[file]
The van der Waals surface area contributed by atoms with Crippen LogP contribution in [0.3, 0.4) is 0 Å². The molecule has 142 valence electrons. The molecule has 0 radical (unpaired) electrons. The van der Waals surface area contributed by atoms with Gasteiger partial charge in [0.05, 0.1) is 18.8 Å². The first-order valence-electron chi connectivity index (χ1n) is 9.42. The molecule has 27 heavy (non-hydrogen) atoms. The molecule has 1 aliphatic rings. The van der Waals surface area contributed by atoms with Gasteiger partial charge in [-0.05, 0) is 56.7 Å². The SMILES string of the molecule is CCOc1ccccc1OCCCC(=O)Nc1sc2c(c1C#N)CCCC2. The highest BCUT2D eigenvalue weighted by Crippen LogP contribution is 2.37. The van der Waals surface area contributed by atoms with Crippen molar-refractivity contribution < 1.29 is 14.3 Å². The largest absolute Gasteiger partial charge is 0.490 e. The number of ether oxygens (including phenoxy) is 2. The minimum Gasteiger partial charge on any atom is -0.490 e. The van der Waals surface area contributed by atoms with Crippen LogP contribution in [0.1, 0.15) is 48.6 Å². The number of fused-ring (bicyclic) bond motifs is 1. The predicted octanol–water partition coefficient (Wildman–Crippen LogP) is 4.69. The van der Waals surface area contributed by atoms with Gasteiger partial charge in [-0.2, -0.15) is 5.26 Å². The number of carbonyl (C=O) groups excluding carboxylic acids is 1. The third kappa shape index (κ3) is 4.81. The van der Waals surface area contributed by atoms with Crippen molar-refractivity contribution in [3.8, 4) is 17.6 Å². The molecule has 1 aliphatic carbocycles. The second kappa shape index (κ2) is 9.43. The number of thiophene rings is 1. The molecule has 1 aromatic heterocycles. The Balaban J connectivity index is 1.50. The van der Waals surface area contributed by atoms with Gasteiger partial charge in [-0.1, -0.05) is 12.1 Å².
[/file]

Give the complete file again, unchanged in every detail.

The van der Waals surface area contributed by atoms with Crippen LogP contribution in [0.3, 0.4) is 0 Å². The molecule has 142 valence electrons. The molecule has 0 radical (unpaired) electrons. The van der Waals surface area contributed by atoms with Gasteiger partial charge in [0.05, 0.1) is 18.8 Å². The first-order valence-electron chi connectivity index (χ1n) is 9.42. The molecule has 27 heavy (non-hydrogen) atoms. The molecule has 1 aliphatic rings. The van der Waals surface area contributed by atoms with Gasteiger partial charge in [-0.05, 0) is 56.7 Å². The SMILES string of the molecule is CCOc1ccccc1OCCCC(=O)Nc1sc2c(c1C#N)CCCC2. The highest BCUT2D eigenvalue weighted by Crippen LogP contribution is 2.37. The van der Waals surface area contributed by atoms with Crippen molar-refractivity contribution < 1.29 is 14.3 Å². The largest absolute Gasteiger partial charge is 0.490 e. The number of ether oxygens (including phenoxy) is 2. The minimum Gasteiger partial charge on any atom is -0.490 e. The van der Waals surface area contributed by atoms with Crippen LogP contribution in [0.1, 0.15) is 48.6 Å². The number of fused-ring (bicyclic) bond motifs is 1. The predicted octanol–water partition coefficient (Wildman–Crippen LogP) is 4.69. The van der Waals surface area contributed by atoms with Gasteiger partial charge in [-0.2, -0.15) is 5.26 Å². The number of carbonyl (C=O) groups excluding carboxylic acids is 1. The third kappa shape index (κ3) is 4.81. The van der Waals surface area contributed by atoms with Crippen molar-refractivity contribution in [3.8, 4) is 17.6 Å². The molecule has 1 aliphatic carbocycles. The second kappa shape index (κ2) is 9.43. The number of thiophene rings is 1. The molecule has 1 aromatic heterocycles. The Balaban J connectivity index is 1.50. The van der Waals surface area contributed by atoms with Gasteiger partial charge in [-0.1, -0.05) is 12.1 Å².